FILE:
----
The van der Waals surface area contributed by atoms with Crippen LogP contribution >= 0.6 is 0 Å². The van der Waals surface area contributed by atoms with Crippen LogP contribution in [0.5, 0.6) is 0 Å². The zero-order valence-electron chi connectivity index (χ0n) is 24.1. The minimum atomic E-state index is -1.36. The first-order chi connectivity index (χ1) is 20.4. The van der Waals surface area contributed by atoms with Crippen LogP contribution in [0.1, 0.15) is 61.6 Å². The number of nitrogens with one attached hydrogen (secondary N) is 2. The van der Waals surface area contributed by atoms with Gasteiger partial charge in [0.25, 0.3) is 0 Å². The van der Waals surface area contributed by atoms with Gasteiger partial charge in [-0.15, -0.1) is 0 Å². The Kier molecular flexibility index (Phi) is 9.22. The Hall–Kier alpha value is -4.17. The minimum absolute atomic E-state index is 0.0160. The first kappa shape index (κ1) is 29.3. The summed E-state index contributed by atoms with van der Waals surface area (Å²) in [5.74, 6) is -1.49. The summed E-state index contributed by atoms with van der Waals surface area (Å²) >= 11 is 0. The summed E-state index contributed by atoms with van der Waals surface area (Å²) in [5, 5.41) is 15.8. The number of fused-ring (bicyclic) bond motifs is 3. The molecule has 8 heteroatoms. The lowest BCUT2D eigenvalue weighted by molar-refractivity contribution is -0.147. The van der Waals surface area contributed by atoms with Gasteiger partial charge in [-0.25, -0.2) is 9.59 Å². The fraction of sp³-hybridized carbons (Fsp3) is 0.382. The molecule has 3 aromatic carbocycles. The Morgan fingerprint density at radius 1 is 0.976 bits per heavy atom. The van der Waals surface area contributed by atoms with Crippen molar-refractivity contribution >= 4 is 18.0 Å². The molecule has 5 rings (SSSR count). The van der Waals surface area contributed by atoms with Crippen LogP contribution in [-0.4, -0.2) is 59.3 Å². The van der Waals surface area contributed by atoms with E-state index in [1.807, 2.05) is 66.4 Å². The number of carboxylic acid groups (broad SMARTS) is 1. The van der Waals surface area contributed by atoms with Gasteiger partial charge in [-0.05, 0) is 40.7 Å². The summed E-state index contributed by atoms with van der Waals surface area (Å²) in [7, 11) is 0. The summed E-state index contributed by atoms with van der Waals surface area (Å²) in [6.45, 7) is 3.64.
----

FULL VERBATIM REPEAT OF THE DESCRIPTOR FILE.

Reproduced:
The van der Waals surface area contributed by atoms with Crippen LogP contribution >= 0.6 is 0 Å². The van der Waals surface area contributed by atoms with Crippen LogP contribution in [0.5, 0.6) is 0 Å². The zero-order valence-electron chi connectivity index (χ0n) is 24.1. The minimum atomic E-state index is -1.36. The first-order chi connectivity index (χ1) is 20.4. The van der Waals surface area contributed by atoms with Crippen LogP contribution in [0.1, 0.15) is 61.6 Å². The number of nitrogens with one attached hydrogen (secondary N) is 2. The van der Waals surface area contributed by atoms with Gasteiger partial charge in [0.25, 0.3) is 0 Å². The van der Waals surface area contributed by atoms with Gasteiger partial charge in [-0.15, -0.1) is 0 Å². The Kier molecular flexibility index (Phi) is 9.22. The Hall–Kier alpha value is -4.17. The minimum absolute atomic E-state index is 0.0160. The first kappa shape index (κ1) is 29.3. The summed E-state index contributed by atoms with van der Waals surface area (Å²) in [5.74, 6) is -1.49. The summed E-state index contributed by atoms with van der Waals surface area (Å²) >= 11 is 0. The summed E-state index contributed by atoms with van der Waals surface area (Å²) in [5, 5.41) is 15.8. The number of fused-ring (bicyclic) bond motifs is 3. The molecule has 8 heteroatoms. The lowest BCUT2D eigenvalue weighted by molar-refractivity contribution is -0.147. The van der Waals surface area contributed by atoms with Gasteiger partial charge in [-0.25, -0.2) is 9.59 Å². The fraction of sp³-hybridized carbons (Fsp3) is 0.382. The molecule has 3 aromatic carbocycles. The Morgan fingerprint density at radius 1 is 0.976 bits per heavy atom. The van der Waals surface area contributed by atoms with Crippen molar-refractivity contribution >= 4 is 18.0 Å². The molecule has 5 rings (SSSR count). The van der Waals surface area contributed by atoms with Crippen LogP contribution in [-0.4, -0.2) is 59.3 Å². The van der Waals surface area contributed by atoms with E-state index in [1.807, 2.05) is 66.4 Å². The number of carboxylic acid groups (broad SMARTS) is 1. The van der Waals surface area contributed by atoms with Gasteiger partial charge in [-0.05, 0) is 40.7 Å². The summed E-state index contributed by atoms with van der Waals surface area (Å²) in [7, 11) is 0. The summed E-state index contributed by atoms with van der Waals surface area (Å²) in [6.45, 7) is 3.64.